BACKGROUND. The rate of durable responses in embryonal and certain germ cell tumors of the central nervous system (CNS) is unsatisfactory. Intraarterial chemotherapy and osmotic blood-brain barrier disruption (IA/BBBD) increases drug delivery to the CNS. METHODS. Data of patients treated with carboplatin or methotrexate-based IA/BBBD on prospective phase 2 trials conducted at 3 centers were collected. Study outcomes included overall survival (OS), time to progression (TTP), and toxicity. RESULTS. Fifty-four patients were treated. Twenty-seven patients received IA/BBBD as salvage treatment. The median OS was 2.8 years for all patients, 2.5 years for supratentorial and disseminated primitive neuroectodermal tumors (PNETs, n = 29), 1.7 years for medulloblastomas (n = 12), and 5.4 years for germ cell tumors (n = 13). OS and TTP for all patients were better with a Karnofsky Performance Status ≥70% (P = .0013 and .0070) and IA/BBBD as first-line treatment (P = .0059 and .029). In PNETs, OS was higher with pineal location (P = .045) and IA/BBBD as first-line treatment (P = .0036), and TTP was improved with radiotherapy before IA/BBBD (P = .036) and IA/BBBD as first-line treatment (P = .0079). Seventeen of 54 patients (31%) are alive, and 16 are alive at 4+ to 18+ years. Three survivors were not treated with radiotherapy and 4 were treated with focal radiotherapy only. The patients who were not irradiated did not develop dementia. CONCLUSIONS. Survival and toxicity data appear promising, considering the cohort's adverse prognostic profile. A plateau in survival curves suggests a cure for some patients. Long-term survival may be achieved with focal or reduced-dose radiotherapy in some IA/BBBD patients.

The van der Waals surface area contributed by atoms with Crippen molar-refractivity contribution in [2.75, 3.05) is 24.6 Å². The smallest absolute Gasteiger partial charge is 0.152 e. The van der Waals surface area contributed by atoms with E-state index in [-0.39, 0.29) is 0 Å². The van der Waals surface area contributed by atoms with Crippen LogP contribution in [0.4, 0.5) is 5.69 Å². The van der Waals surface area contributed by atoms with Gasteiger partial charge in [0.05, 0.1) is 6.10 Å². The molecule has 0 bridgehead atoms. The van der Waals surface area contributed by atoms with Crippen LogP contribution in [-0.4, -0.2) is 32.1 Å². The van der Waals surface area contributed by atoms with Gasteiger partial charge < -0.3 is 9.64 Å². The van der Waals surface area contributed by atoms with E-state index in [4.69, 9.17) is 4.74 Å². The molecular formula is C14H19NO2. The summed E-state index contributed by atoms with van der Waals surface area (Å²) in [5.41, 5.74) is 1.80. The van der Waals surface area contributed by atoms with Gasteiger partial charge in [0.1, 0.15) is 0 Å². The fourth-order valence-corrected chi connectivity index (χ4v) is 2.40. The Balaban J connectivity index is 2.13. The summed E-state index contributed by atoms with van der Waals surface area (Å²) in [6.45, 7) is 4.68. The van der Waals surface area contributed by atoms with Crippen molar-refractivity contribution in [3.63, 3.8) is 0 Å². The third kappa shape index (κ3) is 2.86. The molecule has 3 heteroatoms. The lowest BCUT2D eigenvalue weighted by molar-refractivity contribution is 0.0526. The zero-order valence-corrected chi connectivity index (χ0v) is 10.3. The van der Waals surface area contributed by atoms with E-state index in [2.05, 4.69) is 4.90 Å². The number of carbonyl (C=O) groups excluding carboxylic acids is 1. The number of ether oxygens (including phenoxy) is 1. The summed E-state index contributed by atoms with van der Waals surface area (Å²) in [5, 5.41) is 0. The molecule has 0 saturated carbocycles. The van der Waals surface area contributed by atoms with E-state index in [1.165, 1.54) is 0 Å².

- Blood-brain barrier disruption
- Embryonal tumors
- Germ cell tumors
ASJC Scopus subject areas
- Cancer Research